There are people who profess to be Christians who nevertheless don’t believe that Jesus was conceived “by the Holy Spirit of the virgin Mary” without a human father. But the notion that this teaching is a mythological accretion or a misunderstanding of the language is being shot down. The virgin birth of Jesus is best explained as a historical fact.
My fellow Patheos blogger Tom Hobson (Ph.D., Concordia Seminary), a Presbyterian pastor and former professor, makes this point in his blog Biblical Words and World. (I commend to you that blog, which explores the historical contexts of Scripture. His New Year’s day post on the Roman calendar fixation, alluded to in Galatians 4:10, tosses off the observation that this year, in 2018, Ash Wednesday falls on Valentine’s Day and Easter coincides with April Fool’s Day!)
Since this is still Christmas and will be until Saturday, which is Epiphany, it’s good to consider Dr. Hobson’s post Logical Grounds for the Virgin Birth.
Drawing on various scholarly sources, he points out that there is really no precedent in the Jewish, Greco-Roman, or Middle Eastern traditions for a virgin birth. It would be off for anyone in those cultures to make up such a thing. Some have claimed that the teaching is “mythological,” pointing to myths of deities impregnating mortal women. But those are stories of human-like beings having sexual relations with humans, so they are far from being depictions of virgin births.
Dr. Hobson also points out that very, very early opponents of Christianity were saying that Jesus had been an illegitimate child, which is evidence that accounts of the unusual circumstances of Jesus’ birth were circulating at a quite early date and that the virgin birth is not the product of a long forming “tradition” as some have said.
There are more reasons to believe in the virgin birth as well, including, of course, the theological reasons. Read Dr. Hobson’s post.
I remember the controversies around the Revised Standard Version of the Bible came out, a modernization of the King James Bible that availed itself of the results of the latest higher critical Biblical scholarship. That version translated Isaiah 7:14 (“a virgin shall conceive, and bear a son”) as “a young woman shall conceive and bear a son.” The reasoning is that the Hebrew word “alma” is just the word for “young woman.”
Now there is certainly other Biblical reasons for confessing the virgin birth than the words of that prophecy, particularly the detailed narrative in the Gospel of Luke. And Matthew 1:23 says that the birth of Jesus fulfills the words of Isaiah 7:14, whereupon he quotes from the Septuagint, the Greek translation of the Hebrew, which renders “alma” with “parthenos,” which definitely means “virgin.”But in a separate post, Dr. Hobson shows that “alma” can indeed mean “virgin.”
This is taken up in depth by Daniel Hoffman in Is “Virgin” the Correct Translation of Isaiah 7:14? — Knowing Scripture. He does a thorough job of dealing with the linguistic evidence that “alma” had the connotations of virginity. (It would seem that the Jewish scholars who translated the Septuagint knew their language better than some modern higher critics do.)
He then takes up an issue that had always puzzled me. The context of Isaiah 7:14 has to do with King Ahaz, who is faced with a military threat from both Syria and the northern kingdom of Israel, both of whom have allied with Assyria and are putting the southern kingdom of Judah in jeopardy. In a show of false piety, King Ahaz declines to ask God for a sign, but Isaiah says that God will give him a sign anyway: “A virgin shall conceive a child. . . .” And before that child can tell right from wrong, these threatening kings will be no more. So the passage sounds like it refers to a child being born contemporary to Ahaz.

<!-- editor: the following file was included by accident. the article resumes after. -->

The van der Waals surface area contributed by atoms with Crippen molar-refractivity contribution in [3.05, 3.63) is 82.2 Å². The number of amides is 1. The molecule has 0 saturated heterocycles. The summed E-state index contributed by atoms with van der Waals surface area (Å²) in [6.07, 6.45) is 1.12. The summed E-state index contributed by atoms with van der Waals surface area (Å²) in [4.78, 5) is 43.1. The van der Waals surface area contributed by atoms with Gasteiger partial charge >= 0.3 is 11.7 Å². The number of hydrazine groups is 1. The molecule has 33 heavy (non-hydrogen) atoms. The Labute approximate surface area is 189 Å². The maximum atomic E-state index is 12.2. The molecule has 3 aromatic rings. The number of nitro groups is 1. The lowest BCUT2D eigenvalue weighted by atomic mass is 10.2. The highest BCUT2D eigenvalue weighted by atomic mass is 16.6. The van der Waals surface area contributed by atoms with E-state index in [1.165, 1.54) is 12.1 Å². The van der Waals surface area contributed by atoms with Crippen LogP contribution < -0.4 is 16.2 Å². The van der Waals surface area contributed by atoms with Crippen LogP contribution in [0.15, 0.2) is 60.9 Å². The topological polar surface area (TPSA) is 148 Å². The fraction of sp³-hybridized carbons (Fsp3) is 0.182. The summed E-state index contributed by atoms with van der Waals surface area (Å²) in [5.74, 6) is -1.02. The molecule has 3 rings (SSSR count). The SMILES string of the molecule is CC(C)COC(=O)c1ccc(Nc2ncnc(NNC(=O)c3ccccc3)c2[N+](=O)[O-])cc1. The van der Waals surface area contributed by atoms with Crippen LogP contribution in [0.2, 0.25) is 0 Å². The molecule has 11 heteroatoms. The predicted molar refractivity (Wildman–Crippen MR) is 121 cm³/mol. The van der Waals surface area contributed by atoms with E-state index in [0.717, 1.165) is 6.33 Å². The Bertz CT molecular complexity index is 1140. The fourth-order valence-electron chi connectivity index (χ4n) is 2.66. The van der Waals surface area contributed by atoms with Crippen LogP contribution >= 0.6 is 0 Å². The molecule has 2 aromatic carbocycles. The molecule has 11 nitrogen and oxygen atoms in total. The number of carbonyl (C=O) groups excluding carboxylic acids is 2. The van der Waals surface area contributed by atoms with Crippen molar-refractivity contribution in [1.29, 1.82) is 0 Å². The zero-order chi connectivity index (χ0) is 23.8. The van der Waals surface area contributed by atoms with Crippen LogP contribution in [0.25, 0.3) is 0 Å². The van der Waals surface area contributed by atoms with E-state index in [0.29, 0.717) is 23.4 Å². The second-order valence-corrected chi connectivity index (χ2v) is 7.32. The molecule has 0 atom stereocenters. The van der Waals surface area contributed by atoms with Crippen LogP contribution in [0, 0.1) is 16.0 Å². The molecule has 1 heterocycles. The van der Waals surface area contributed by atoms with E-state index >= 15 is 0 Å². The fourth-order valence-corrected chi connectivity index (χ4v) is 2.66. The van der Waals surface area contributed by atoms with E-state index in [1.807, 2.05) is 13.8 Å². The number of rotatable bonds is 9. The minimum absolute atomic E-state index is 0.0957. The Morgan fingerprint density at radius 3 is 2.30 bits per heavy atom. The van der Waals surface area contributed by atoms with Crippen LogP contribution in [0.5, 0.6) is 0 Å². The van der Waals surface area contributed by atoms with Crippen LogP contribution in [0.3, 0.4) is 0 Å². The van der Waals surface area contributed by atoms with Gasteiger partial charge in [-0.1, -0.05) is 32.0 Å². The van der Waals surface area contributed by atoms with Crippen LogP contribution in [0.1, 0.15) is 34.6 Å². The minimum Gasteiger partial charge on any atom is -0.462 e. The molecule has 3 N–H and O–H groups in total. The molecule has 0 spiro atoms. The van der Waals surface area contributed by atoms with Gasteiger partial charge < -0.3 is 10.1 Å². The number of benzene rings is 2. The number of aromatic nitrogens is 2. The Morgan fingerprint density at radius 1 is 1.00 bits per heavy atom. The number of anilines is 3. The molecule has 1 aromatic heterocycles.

Daniel Hoffman points out that “a young woman” bearing a child happens all the time and would not be much of a sign, certainly not one “deep as Sheol” as the Lord offered. Also, the “you” in the prophecy is plural, so it applies not just to Ahaz but to others as well, he says to the entire royal house. Also, the kingdoms of Syria, Israel, and Assyria ended long after Ahaz’s lifetime.
Furthermore, just two chapters later, we see the prophecy about the child who will be called, “Wonderful, Counselor, the Mighty God, the Everlasting Father, the Prince of Peace” (Isaiah 9:7).
The prophecy does apply to King Ahaz, whose unrighteousness helps bring on the fall of the House of David as Judah’s royal rulers, even though the Messiah will be born from “the stump of Jesse” (Isaiah 11:1). Concludes Hoffman,
Ahaz and his house would have no royal power when this sign came to fulfillment. Because of Ahaz’s capitulation to Assyria, Judah would become a puppet-state and hardly ever again be a fully independent power, but would be subject to foreign empires in one way or another even until the time of Christ. As Motyer puts it, “Because of [Ahaz’s] unbelief the promised Messiah would be born into poverty, heir to a meaningless throne in a conquered land.” In this regard, the sign of the virgin birth functions partly as a word of judgment: Immanuel would have no human father, and thus Ahaz and his successors would not father the royal Savior in a physical sense. The virgin birth implies a broader judgment than this though: It is a judgment on human nature. Not human nature as such or as created, but simply on human nature as corrupt in Adam. The rebuke on Ahaz is thus ultimately turned into a blessing, as the child born of the virgin would mean the birth of a new Adam, ultimately saving not only Israel but offering a fresh start to the whole of humanity.